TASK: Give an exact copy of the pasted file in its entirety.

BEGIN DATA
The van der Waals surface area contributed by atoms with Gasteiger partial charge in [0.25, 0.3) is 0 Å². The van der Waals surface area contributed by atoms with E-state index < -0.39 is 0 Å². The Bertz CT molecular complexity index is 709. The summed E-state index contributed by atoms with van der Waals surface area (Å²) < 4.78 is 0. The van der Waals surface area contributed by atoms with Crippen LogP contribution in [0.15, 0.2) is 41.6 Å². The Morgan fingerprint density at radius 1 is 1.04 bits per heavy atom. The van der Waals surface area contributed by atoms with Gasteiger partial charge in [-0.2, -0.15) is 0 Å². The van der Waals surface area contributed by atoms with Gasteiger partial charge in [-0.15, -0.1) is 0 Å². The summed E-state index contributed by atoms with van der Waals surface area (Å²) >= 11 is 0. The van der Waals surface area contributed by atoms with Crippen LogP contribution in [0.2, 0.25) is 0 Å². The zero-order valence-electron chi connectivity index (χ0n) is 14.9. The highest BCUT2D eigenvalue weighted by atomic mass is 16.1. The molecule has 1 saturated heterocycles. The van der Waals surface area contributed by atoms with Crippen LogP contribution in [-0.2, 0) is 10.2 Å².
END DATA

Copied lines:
The van der Waals surface area contributed by atoms with Gasteiger partial charge in [0.25, 0.3) is 0 Å². The van der Waals surface area contributed by atoms with E-state index < -0.39 is 0 Å². The Bertz CT molecular complexity index is 709. The summed E-state index contributed by atoms with van der Waals surface area (Å²) < 4.78 is 0. The van der Waals surface area contributed by atoms with Crippen LogP contribution in [0.15, 0.2) is 41.6 Å². The Morgan fingerprint density at radius 1 is 1.04 bits per heavy atom. The van der Waals surface area contributed by atoms with Gasteiger partial charge in [-0.2, -0.15) is 0 Å². The van der Waals surface area contributed by atoms with Gasteiger partial charge in [-0.15, -0.1) is 0 Å². The summed E-state index contributed by atoms with van der Waals surface area (Å²) >= 11 is 0. The van der Waals surface area contributed by atoms with Crippen LogP contribution in [0.2, 0.25) is 0 Å². The zero-order valence-electron chi connectivity index (χ0n) is 14.9. The highest BCUT2D eigenvalue weighted by atomic mass is 16.1. The molecule has 1 saturated heterocycles. The van der Waals surface area contributed by atoms with Crippen LogP contribution in [-0.2, 0) is 10.2 Å².